With the arrangement and operation described hereinabove, the boiling liquid cooling system can exhibit its excellent cooling performance over every operation mode of the engine 10. Since the cooling work of the system can be effected with a small amount of liquid coolant, the sizes or capacities of the coolant jacket 16, the radiator 22 and the electric pump 30 can be reduced, which induces "small-sized and light-weight" construction of the cooling system. Furthermore, warm up of the engine 10 can be effected in a shortened time and, due to the excellent heat exchange carried out at the radiator 22, operation of the electric fan 24 can be economized (that is, the time for which the fan 24 operates practically can be reduced).

DRAWBACKS ENCOUNTERED IN THE PRIOR PROPOSED COOLING SYSTEM

However, the boiling liquid cooling system as mentioned hereinabove has the following drawback originating from the arrangement of the level sensor 28 the detector portion of which is exposed to the interior of the coolant jacket 16. That is, in the system, the detector portion of the level sensor 28 is positioned close the zones where, under operation of the engine 10, bumping and frothing of the coolant occur violently. Thus, the level detection by such level sensor 28 is often erroneous due to the deluge of waves, foam and rain-like precipation of coolant droplets.

Furthermore, due to the inherent construction of the cylinder head 14, it is impossible to use inexpensive "float type" level sensors as the level sensor 28. In practice, "semiconductor type" and/or "electrostatic type" level sensors which are expensive have been hitherto used for such level sensor 28.

DETAILED DESCRIPTION OF THE INVENTION

It is therefore an essential object of the present invention to provide the above-mentioned boiling liquid cooling system with an improved level sensor arrangement which is free of the above-mentioned drawbacks.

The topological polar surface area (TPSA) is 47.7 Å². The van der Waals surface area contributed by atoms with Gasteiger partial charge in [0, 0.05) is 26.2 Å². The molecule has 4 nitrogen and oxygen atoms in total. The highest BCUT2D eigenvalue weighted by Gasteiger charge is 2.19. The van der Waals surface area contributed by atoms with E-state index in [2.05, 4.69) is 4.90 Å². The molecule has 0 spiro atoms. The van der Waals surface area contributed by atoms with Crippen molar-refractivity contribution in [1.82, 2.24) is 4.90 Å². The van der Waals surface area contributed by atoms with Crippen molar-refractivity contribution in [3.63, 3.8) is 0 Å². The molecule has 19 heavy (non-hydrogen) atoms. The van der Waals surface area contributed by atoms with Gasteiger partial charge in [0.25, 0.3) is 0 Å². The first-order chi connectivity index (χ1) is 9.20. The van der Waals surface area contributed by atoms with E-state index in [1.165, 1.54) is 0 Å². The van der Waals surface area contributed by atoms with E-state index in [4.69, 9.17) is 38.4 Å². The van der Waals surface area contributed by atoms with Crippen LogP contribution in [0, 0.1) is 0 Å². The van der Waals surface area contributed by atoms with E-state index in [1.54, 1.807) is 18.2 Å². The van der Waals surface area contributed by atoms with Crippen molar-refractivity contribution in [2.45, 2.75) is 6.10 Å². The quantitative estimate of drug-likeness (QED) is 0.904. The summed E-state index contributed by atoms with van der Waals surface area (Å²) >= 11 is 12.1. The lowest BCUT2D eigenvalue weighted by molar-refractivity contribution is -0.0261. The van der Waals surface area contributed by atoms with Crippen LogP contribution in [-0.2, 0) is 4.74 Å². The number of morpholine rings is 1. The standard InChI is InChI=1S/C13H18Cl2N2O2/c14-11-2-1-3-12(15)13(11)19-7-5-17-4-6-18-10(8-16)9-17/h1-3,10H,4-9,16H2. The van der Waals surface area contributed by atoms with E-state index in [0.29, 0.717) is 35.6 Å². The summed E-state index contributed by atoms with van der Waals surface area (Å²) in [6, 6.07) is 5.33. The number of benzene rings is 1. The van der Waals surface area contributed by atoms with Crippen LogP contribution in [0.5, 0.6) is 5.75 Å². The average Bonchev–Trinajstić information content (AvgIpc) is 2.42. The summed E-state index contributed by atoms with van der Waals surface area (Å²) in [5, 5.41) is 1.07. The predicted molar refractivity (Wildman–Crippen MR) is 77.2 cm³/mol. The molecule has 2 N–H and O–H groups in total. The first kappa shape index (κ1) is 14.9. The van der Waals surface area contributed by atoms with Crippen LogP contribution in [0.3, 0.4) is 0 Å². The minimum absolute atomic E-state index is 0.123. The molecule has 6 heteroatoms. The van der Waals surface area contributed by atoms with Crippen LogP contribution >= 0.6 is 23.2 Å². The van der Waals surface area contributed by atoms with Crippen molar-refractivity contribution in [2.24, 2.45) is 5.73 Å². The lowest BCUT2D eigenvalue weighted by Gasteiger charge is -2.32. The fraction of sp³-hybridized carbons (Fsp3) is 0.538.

Referring to FIGS. 2 to 4, there is shown a first embodiment of the present invention which is practically applied to a cylinder head 14 of an internal combustion engine 10. Designated by numerals 10a and 10b in FIG. 2 are intake and exhaust ports or vice versa of the engine. As is best seen from FIG. 3, one side of the cylinder head 14 is formed with a vertically elongated platform 60 onto which a generally rectangular chamber member 62 is sealingly mounted. For this mounting, the chamber member 62 has two brackets 62a and 62b (see FIG. 4) which are bolted to corresponding threaded holes 14a and 14b (see FIG. 3) formed in the cylinder head 14. As is seen from FIG. 2, the chamber member 62 has a rectangular cavity 64 formed therein, which cavity is merged with a sensor mounting threaded bore 66 which is formed in a raised portion of the member 62. The chamber member 62 is formed with upper and lower parallel passages 68 and 70 which are mated with upper and lower openings 72 and 74 formed in the side wall of the cylinder head 14. With this, the cavity of the chamber member 62 is fluidly communicated with the coolant jacket 16 of the cylinder head 14, so that usually the cavity 64 contains therein the liquid coolant by the same level as that in the coolant jacket 16. It is preferable to locate the upper opening 72 of the cylinder head 14 at the uppermost zone of the cylinder head 14 for the reason which will become apparent as the description proceeds. A float-type level sensor 76 is threadedly and sealingly disposed in the mounting bore 66 of the chamber member 62, having a float 78 thereof operatively or buoyantly put in the cavity 64. Two lead wires 80 extend from the sensor 76 to the control unit 34 (see FIG. 1). Designated by numerals 82 and 84 are O-rings, each assuring sealing of the associated portion. It is not desirable to use a heat insulating material, such as a gasket, for sealing the portion, because, when using the heat insulating material, heat transfer from the cylinder head 14 to the chamber member 62 is deteriorated.